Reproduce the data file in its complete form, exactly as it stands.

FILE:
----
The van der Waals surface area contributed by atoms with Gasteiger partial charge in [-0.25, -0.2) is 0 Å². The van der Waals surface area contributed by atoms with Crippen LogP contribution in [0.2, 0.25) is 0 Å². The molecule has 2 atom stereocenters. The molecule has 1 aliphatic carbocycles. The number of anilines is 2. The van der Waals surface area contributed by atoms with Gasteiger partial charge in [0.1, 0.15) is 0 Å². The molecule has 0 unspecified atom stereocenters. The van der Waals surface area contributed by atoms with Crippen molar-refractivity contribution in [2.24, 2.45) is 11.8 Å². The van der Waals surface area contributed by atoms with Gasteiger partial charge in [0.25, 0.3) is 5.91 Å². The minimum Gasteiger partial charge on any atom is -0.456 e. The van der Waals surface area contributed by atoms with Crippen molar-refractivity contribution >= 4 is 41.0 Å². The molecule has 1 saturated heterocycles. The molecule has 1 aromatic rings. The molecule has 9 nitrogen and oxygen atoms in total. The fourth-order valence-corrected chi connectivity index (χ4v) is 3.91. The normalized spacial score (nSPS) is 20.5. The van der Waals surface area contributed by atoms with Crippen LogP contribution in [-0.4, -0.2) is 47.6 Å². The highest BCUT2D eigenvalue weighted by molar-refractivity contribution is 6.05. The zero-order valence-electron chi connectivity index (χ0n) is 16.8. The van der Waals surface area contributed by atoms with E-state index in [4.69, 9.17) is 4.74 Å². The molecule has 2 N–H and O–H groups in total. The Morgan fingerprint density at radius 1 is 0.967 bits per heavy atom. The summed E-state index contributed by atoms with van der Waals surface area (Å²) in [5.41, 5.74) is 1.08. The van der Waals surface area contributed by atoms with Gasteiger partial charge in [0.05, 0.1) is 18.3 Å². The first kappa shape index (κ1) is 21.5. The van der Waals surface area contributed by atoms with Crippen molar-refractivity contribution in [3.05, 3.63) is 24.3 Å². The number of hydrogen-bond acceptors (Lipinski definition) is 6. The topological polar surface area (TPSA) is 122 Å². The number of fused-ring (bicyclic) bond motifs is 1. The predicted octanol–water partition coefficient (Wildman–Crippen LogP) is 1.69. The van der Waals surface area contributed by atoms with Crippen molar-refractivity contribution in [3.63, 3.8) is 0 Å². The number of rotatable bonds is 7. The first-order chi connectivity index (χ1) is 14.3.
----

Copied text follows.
The van der Waals surface area contributed by atoms with Gasteiger partial charge in [-0.25, -0.2) is 0 Å². The van der Waals surface area contributed by atoms with Crippen LogP contribution in [0.2, 0.25) is 0 Å². The molecule has 2 atom stereocenters. The molecule has 1 aliphatic carbocycles. The number of anilines is 2. The van der Waals surface area contributed by atoms with Gasteiger partial charge in [0.1, 0.15) is 0 Å². The molecule has 0 unspecified atom stereocenters. The van der Waals surface area contributed by atoms with Crippen molar-refractivity contribution in [2.24, 2.45) is 11.8 Å². The van der Waals surface area contributed by atoms with Gasteiger partial charge in [0.25, 0.3) is 5.91 Å². The minimum Gasteiger partial charge on any atom is -0.456 e. The van der Waals surface area contributed by atoms with Crippen molar-refractivity contribution >= 4 is 41.0 Å². The molecule has 1 saturated heterocycles. The molecule has 1 aromatic rings. The molecule has 9 nitrogen and oxygen atoms in total. The fourth-order valence-corrected chi connectivity index (χ4v) is 3.91. The normalized spacial score (nSPS) is 20.5. The van der Waals surface area contributed by atoms with Crippen LogP contribution in [-0.4, -0.2) is 47.6 Å². The highest BCUT2D eigenvalue weighted by molar-refractivity contribution is 6.05. The zero-order valence-electron chi connectivity index (χ0n) is 16.8. The van der Waals surface area contributed by atoms with E-state index in [4.69, 9.17) is 4.74 Å². The molecule has 2 N–H and O–H groups in total. The Morgan fingerprint density at radius 1 is 0.967 bits per heavy atom. The summed E-state index contributed by atoms with van der Waals surface area (Å²) in [5.41, 5.74) is 1.08. The van der Waals surface area contributed by atoms with Gasteiger partial charge in [0.05, 0.1) is 18.3 Å². The first kappa shape index (κ1) is 21.5. The van der Waals surface area contributed by atoms with Crippen molar-refractivity contribution in [3.05, 3.63) is 24.3 Å². The number of hydrogen-bond acceptors (Lipinski definition) is 6. The topological polar surface area (TPSA) is 122 Å². The number of fused-ring (bicyclic) bond motifs is 1. The predicted octanol–water partition coefficient (Wildman–Crippen LogP) is 1.69. The van der Waals surface area contributed by atoms with Crippen molar-refractivity contribution in [3.63, 3.8) is 0 Å². The number of rotatable bonds is 7. The first-order chi connectivity index (χ1) is 14.3.